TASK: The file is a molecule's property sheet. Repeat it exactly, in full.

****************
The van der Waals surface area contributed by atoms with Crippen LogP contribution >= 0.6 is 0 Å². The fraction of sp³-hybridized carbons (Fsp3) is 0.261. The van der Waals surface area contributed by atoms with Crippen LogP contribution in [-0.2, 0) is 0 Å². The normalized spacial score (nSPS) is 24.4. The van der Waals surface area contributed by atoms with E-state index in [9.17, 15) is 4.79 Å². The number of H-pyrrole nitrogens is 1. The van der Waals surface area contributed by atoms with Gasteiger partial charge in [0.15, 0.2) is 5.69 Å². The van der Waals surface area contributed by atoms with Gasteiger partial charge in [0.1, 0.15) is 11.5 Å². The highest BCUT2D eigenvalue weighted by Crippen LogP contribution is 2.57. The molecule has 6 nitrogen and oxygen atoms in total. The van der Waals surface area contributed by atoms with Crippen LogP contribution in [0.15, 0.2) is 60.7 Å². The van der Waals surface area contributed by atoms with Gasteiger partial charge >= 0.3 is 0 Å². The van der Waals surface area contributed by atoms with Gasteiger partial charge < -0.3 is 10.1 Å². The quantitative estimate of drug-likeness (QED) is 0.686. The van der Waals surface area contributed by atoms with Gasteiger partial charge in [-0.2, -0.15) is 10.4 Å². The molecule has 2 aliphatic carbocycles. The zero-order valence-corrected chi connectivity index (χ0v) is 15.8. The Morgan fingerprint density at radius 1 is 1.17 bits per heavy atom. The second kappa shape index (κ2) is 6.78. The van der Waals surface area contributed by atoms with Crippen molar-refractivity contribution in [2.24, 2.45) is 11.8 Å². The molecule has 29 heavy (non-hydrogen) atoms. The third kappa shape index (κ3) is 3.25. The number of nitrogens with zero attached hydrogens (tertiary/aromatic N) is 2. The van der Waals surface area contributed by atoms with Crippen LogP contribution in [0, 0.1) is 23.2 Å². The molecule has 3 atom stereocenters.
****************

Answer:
The van der Waals surface area contributed by atoms with Crippen LogP contribution >= 0.6 is 0 Å². The fraction of sp³-hybridized carbons (Fsp3) is 0.261. The van der Waals surface area contributed by atoms with Crippen LogP contribution in [-0.2, 0) is 0 Å². The normalized spacial score (nSPS) is 24.4. The van der Waals surface area contributed by atoms with E-state index in [9.17, 15) is 4.79 Å². The number of H-pyrrole nitrogens is 1. The van der Waals surface area contributed by atoms with Gasteiger partial charge in [0.15, 0.2) is 5.69 Å². The van der Waals surface area contributed by atoms with Gasteiger partial charge in [0.1, 0.15) is 11.5 Å². The highest BCUT2D eigenvalue weighted by Crippen LogP contribution is 2.57. The molecule has 6 nitrogen and oxygen atoms in total. The van der Waals surface area contributed by atoms with Crippen LogP contribution in [0.15, 0.2) is 60.7 Å². The van der Waals surface area contributed by atoms with Gasteiger partial charge >= 0.3 is 0 Å². The van der Waals surface area contributed by atoms with Gasteiger partial charge < -0.3 is 10.1 Å². The quantitative estimate of drug-likeness (QED) is 0.686. The van der Waals surface area contributed by atoms with Gasteiger partial charge in [-0.2, -0.15) is 10.4 Å². The molecule has 2 aliphatic carbocycles. The zero-order valence-corrected chi connectivity index (χ0v) is 15.8. The Morgan fingerprint density at radius 1 is 1.17 bits per heavy atom. The second kappa shape index (κ2) is 6.78. The van der Waals surface area contributed by atoms with Crippen molar-refractivity contribution in [2.24, 2.45) is 11.8 Å². The molecule has 29 heavy (non-hydrogen) atoms. The third kappa shape index (κ3) is 3.25. The number of nitrogens with zero attached hydrogens (tertiary/aromatic N) is 2. The van der Waals surface area contributed by atoms with Crippen LogP contribution in [0, 0.1) is 23.2 Å². The molecule has 3 atom stereocenters.